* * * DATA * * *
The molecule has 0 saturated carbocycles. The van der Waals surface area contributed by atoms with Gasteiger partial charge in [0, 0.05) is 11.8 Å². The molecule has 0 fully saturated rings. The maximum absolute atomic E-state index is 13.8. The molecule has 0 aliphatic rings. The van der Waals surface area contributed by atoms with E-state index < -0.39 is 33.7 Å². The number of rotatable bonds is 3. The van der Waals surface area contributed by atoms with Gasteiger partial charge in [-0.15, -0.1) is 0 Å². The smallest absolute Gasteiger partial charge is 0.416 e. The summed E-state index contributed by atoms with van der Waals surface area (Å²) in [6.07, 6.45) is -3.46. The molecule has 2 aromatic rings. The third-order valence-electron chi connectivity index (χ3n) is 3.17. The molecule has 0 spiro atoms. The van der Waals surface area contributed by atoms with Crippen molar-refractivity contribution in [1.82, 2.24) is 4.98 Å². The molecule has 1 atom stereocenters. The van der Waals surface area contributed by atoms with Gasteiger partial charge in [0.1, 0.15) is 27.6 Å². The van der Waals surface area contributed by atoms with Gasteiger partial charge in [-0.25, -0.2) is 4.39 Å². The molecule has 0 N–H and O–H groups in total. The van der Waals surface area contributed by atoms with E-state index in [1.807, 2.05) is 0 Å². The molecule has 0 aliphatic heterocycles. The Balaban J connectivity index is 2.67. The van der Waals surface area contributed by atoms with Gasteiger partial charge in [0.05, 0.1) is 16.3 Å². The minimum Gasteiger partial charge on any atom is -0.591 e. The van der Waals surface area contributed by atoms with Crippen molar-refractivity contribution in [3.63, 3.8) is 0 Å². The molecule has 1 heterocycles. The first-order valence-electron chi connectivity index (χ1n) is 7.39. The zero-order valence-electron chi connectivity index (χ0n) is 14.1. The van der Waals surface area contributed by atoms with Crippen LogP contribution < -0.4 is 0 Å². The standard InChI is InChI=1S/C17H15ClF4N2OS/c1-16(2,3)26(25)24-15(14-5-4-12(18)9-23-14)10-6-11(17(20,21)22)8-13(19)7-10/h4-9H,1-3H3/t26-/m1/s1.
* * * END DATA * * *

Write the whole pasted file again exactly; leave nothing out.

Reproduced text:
The molecule has 0 saturated carbocycles. The van der Waals surface area contributed by atoms with Gasteiger partial charge in [0, 0.05) is 11.8 Å². The molecule has 0 fully saturated rings. The maximum absolute atomic E-state index is 13.8. The molecule has 0 aliphatic rings. The van der Waals surface area contributed by atoms with E-state index < -0.39 is 33.7 Å². The number of rotatable bonds is 3. The van der Waals surface area contributed by atoms with Gasteiger partial charge in [-0.15, -0.1) is 0 Å². The smallest absolute Gasteiger partial charge is 0.416 e. The summed E-state index contributed by atoms with van der Waals surface area (Å²) in [6.07, 6.45) is -3.46. The molecule has 2 aromatic rings. The third-order valence-electron chi connectivity index (χ3n) is 3.17. The molecule has 0 spiro atoms. The van der Waals surface area contributed by atoms with Crippen molar-refractivity contribution in [1.82, 2.24) is 4.98 Å². The molecule has 1 atom stereocenters. The van der Waals surface area contributed by atoms with Gasteiger partial charge in [0.1, 0.15) is 27.6 Å². The van der Waals surface area contributed by atoms with Gasteiger partial charge in [-0.25, -0.2) is 4.39 Å². The molecule has 0 N–H and O–H groups in total. The van der Waals surface area contributed by atoms with E-state index in [1.807, 2.05) is 0 Å². The molecule has 0 aliphatic heterocycles. The Balaban J connectivity index is 2.67. The van der Waals surface area contributed by atoms with Gasteiger partial charge in [0.05, 0.1) is 16.3 Å². The minimum Gasteiger partial charge on any atom is -0.591 e. The van der Waals surface area contributed by atoms with Crippen molar-refractivity contribution in [3.63, 3.8) is 0 Å². The molecule has 1 heterocycles. The first-order valence-electron chi connectivity index (χ1n) is 7.39. The zero-order valence-electron chi connectivity index (χ0n) is 14.1. The van der Waals surface area contributed by atoms with Crippen LogP contribution < -0.4 is 0 Å². The standard InChI is InChI=1S/C17H15ClF4N2OS/c1-16(2,3)26(25)24-15(14-5-4-12(18)9-23-14)10-6-11(17(20,21)22)8-13(19)7-10/h4-9H,1-3H3/t26-/m1/s1.